Sometimes I forget to blog about the everyday stuff.  I have to remember it doesn't have to be big, deep or flashy, just the daily happenings of our life.  So because we lived life today, I shall take a moment before heading up for a nice hot bath to tell whats been going on in the Cutlip household.

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Lately we've reduced school to math and phonics workbooks for Livvy, Discovery Day for all the kids and random stuff for Sammy (and when I say "we", I really mean me, but it feels so much better to spread the blame around a bit).  This summer or next year we'll try to incorporate the other stuff one is supposed to be learning, but for now, I just don't feel like putting forth the effort to make it happen (there I said it, I took full responsibility...sigh).

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The past couple of days have felt almost like spring and the kids have heard its call and have disappeared outside.  They head out sometime after chores have been done and breakfast has been eaten.  They disappear into the world of make-believe...where mud becomes delicious foods, and sticks and trucks become swords and escape vehicles.

Tuesday after they had been out there for at least an hour and I had done everything and anything that I thought I could or should get done, I was frankly getting a little bored.  I stood at the window watching them, debating what I should do next.  Should I call them in and do some sort of school, something productive?  Isn't that what a good mother would do?  Should I just let them continue playing?  They were playing so well together, it seemed a shame to interrupt.  Was I flat out being lazy or was I being wise in allowing the children some down time? 

I let myself have this mental debate for quite some time while I watched the kids and tried to follow their storyline.  I sat there until it was time to make lunch.  Off the hook about what the good mother would/should/could do, I set myself to the next task of making them lunch.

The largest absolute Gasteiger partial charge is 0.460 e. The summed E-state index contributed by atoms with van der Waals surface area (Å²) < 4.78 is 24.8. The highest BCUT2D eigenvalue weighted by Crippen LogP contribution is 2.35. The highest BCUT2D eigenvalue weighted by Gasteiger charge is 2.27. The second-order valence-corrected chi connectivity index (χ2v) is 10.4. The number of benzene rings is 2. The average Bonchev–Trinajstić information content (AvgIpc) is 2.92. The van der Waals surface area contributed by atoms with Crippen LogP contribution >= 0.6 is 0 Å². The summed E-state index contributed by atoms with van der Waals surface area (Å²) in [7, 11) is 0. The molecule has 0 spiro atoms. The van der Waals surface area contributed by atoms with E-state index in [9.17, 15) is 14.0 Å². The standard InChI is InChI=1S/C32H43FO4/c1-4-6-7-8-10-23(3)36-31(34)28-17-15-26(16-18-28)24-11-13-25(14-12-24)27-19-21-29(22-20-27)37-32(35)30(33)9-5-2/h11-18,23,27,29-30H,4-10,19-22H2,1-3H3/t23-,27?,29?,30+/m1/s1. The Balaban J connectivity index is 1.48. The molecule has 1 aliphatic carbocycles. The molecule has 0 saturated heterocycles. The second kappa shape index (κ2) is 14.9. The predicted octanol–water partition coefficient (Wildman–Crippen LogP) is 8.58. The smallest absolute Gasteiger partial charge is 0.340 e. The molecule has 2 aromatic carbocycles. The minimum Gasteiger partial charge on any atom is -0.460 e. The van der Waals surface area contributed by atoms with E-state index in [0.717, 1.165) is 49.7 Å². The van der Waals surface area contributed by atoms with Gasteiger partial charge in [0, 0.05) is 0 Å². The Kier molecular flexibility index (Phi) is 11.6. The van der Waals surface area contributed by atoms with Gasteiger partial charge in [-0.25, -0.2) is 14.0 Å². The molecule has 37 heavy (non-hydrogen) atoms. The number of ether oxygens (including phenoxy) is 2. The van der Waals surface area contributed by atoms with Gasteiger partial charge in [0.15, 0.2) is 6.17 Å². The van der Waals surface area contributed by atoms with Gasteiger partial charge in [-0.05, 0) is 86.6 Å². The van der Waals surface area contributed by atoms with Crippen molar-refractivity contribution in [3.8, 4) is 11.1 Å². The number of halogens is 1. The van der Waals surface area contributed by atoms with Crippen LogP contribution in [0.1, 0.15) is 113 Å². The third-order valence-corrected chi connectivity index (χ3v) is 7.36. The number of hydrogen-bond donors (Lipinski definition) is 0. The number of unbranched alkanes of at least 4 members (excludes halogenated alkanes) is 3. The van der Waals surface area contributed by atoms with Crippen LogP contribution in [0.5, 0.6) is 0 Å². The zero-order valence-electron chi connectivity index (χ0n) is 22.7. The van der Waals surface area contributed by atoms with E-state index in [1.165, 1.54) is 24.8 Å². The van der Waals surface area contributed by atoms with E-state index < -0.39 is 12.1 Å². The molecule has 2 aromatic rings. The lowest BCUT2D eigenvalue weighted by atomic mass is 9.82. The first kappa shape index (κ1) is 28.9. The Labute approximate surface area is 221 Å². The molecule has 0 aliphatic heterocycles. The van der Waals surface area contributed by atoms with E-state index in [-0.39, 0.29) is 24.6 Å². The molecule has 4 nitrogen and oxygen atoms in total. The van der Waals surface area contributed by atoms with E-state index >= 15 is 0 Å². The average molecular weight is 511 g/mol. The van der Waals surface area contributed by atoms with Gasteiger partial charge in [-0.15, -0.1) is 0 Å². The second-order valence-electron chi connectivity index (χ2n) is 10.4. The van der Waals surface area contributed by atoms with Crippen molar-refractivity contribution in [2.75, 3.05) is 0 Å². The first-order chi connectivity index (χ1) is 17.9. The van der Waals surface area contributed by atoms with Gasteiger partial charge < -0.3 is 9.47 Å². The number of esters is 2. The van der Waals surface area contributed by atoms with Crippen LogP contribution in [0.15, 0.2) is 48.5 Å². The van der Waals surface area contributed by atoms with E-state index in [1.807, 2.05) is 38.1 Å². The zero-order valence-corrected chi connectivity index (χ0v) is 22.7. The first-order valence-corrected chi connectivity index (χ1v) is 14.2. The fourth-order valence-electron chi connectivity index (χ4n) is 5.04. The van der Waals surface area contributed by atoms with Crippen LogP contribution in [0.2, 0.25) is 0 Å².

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Today Tom got home a little early from work so he sat at the kitchen table and helped Livvy with some of her math problems.  Something wasn't exactly clear to Livvy and she started to fall apart (not quite, but it was coming).  Tom quickly told her to get herself together and not to waste water.  She looked at him and argued that she wasn't wasting water.  Tom explained that her body had other uses for water needed to make tears and she should conserve it.  She smiled a little and set herself back on the task.  I thought it was hilarious.



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While Tom was working with Livvy, the boys were playing with their monster trucks and into their own little world.  Ben has finally reached that age where he can play along Sammy for short periods of time.  It's been so nice to see.  It usually ends with one or both or them are being foolish and hitting the other.  Hopefully they'll get over that soon.



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On the baby front, I am 36 weeks and counting down.  I'm measuring small but continue to grow every week so we're not worried.  Everything is pretty much ready for this baby to enter the world.  I gathered all the things on the list from the midwife that she will need on delivery day and lined them along the wall of the master bedroom.  Now I just need to wait patiently, eat my fill of high fat, high caloric foods, and try to enjoy these last weeks of life with just three.  Bree, I need some Ho, Ho's!

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Tom continues to work on the house.  He has a growing list of things that we'd like done before baby arrives.  Having everything 100% complete has been removed from that list and replaced with stuff like, "fix hot water in master sink", "install minivan door handle", and "get some type of clean flooring in the school room in case kids need a place to sleep so the mama can have privacy during labor and not worry about anybody listening in."

He's got all the drywall officially hung, patched, and cornered.  Next I think he's going to tackle the ceilings.  All the old popcorn stuff has to be scraped off so he can make it nice and smooth like the rest of the house.  It's coming along, slowly but surely.


Well, that's all I can think of for now.  Maybe I'll pass on the bath and head straight to bed.  Hmmm, but both sound so nice.